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Expert opinion

Impact of PSD2 on financial services industry

Wednesday 3 May 2017 | 08:56 AM CET

Alisdair Faulkner, ThreatMetrix: established banks, emerging fintechs and others must prepare for PSD2`s challenges and opportunities that lie ahead

As the dust settles from the release of the final Regulatory Technical Standards (RTS) on Strong Customer Authentication (SCA), details are starting to sink in, and established banks, emerging fintechs and others are just beginning to understand what these new regulations mean for them and how they must prepare for the challenges and opportunities that lie ahead.

How will these new regulations affect those in the financial industry?

Banks

The onus for authentication and payment is on banks. Payment Initiation Services Providers (PISPs) have the right to rely on the authentication procedures provided by the bank unless there is some substantiated reason for the bank to object.

This authentication must include real-time fraud detection and prevention. The final RTS calls for SCA on higher-risk transactions and many lower-risk transactions — parking meters, tollbooths, recurring subscriptions — to use risk-based authentication (RBA). Consumers may appreciate the added level of protection but, in general, RBA has been shown to increase transaction volume up to 4 percent for banks and merchants. Banks will want to enable SCA and RBA that afford as little friction as possible.

Given this specific role and the potential for disintermediation and customer loss, banks will need to leverage their reach and team with third-party processors (TPPs) to roll out new applications of their own. For most institutions, this will require a realignment of strategy, culture, skill sets and infrastructure.

This is also an opportunity for banks to build on existing margins by streamlining their internal processes through open infrastructures.

Fintechs

PSD2 will further accelerate innovation in the fintech sector by arming new entrants with the tools they need to offer compelling new apps and services.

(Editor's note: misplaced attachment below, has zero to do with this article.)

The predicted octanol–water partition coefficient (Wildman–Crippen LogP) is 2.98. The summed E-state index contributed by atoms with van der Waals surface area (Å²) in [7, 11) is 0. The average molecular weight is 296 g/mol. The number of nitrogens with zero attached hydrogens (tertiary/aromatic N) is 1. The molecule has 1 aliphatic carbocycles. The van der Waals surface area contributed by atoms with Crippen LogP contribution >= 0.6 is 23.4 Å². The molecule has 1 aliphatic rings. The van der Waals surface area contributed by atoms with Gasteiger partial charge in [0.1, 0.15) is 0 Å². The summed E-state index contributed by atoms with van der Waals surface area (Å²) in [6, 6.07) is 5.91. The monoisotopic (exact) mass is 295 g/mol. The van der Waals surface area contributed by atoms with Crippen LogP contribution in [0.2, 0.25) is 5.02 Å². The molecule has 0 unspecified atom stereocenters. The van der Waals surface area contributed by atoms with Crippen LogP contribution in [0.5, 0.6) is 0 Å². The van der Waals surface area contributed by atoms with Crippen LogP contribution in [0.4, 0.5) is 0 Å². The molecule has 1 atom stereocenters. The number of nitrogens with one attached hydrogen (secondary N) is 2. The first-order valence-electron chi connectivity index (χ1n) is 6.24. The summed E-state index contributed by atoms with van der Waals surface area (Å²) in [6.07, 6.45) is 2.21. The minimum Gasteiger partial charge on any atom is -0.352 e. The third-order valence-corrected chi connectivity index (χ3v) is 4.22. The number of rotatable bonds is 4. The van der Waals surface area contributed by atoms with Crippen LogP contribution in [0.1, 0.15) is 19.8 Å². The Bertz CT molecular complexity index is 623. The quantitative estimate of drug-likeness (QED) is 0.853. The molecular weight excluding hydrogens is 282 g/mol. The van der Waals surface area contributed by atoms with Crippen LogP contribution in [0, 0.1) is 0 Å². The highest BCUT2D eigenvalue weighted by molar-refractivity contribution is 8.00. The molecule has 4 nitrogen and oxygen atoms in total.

However, all that open access comes with a cost. Largely unregulated until now, providers will now face more regulatory scrutiny. For example, they will no longer be allowed to engage in screen scraping, which is susceptible to man-in-the-middle attacks and other forms of fraud.

While customer account information is now open, access to it is narrowly defined. What’s more, they will potentially face market saturation, making it harder to gain a foothold.

To maximize the benefits of PSD2, providers will likely gravitate toward collaborating with more well-known and trusted banks, embracing “coopetition” if not full cooperation or even outright capitulation to partner mandates.

Payments and Commerce

For payment service providers (PSPs), the RTS puts them in new territory. With authentication squarely in the banks' hands, PSPs are forced to cede to them to facilitate transactions. Should there be complaints made to PSPs or retailers, the banks can decline the authentication all together.

Merchants are allowed to maintain recurring (Card-on-File) charges to registered users, as well as payee-initiated payment methods, such as direct debit.

Cross-border payments represent an area where PSPs may have dodged a bullet. Previous versions of the standards stipulated both sides of a transaction needing to use SCA. Now, as long as the EU-based PSP has it, transactions can go through. The catch is that fraudulent transactions will no doubt reflect on the PSP, which could cause future transactions to be rejected by banks.

Conclusion

It’s worth noting that the RTS must still be ratified by the European Commission. That means the standards may still be amended before final approval. But once that happens, they will become law as early as November 2018.

As anyone undergoing a massive transformation effort will tell you, the days are long but the months are mercilessly short.

So, for those in the financial industry, it's time to get started.

Creating Value and Managing Risk in the World of PSD2

To find out more about PSD2 and its impact on financial institutions, read our latest whitepaper; this whitepaper, Creating Value and Managing Risk in the World of PSD2 was developed by Aite Group, a leading independent researcher, in cooperation with ThreatMetrix, which provides insight into the key provisions of the revised Payment Service Directive (PSD2) legislation and its impact on market practices. Download this whitepaper today!

About Alisdair Faulkner

Alisdair Faulkner is a technology entrepreneur and brings nearly two decades of industry experience to his role leading product management and strategy for ThreatMetrix. He is a noted industry expert in online fraud, cybercrime, identity theft, information security and networking technology and holds several patents in security, fraud and networking. Prior to ThreatMetrix he was founder and Chief Products Officer at NetPriva (now part of Riverbed).

About ThreatMetrix

ThreatMetrix®, The Digital Identity Company®, is the market-leading cloud solution for authenticating digital personas and transactions on the Internet. Verifying more than 20 billion annual transactions supporting 30,000 websites and 4,500 customers globally through the ThreatMetrix Digital Identity Network®, ThreatMetrix secures businesses and end users against account takeover, payment fraud and fraudulent account registrations resulting from malware and data breaches.

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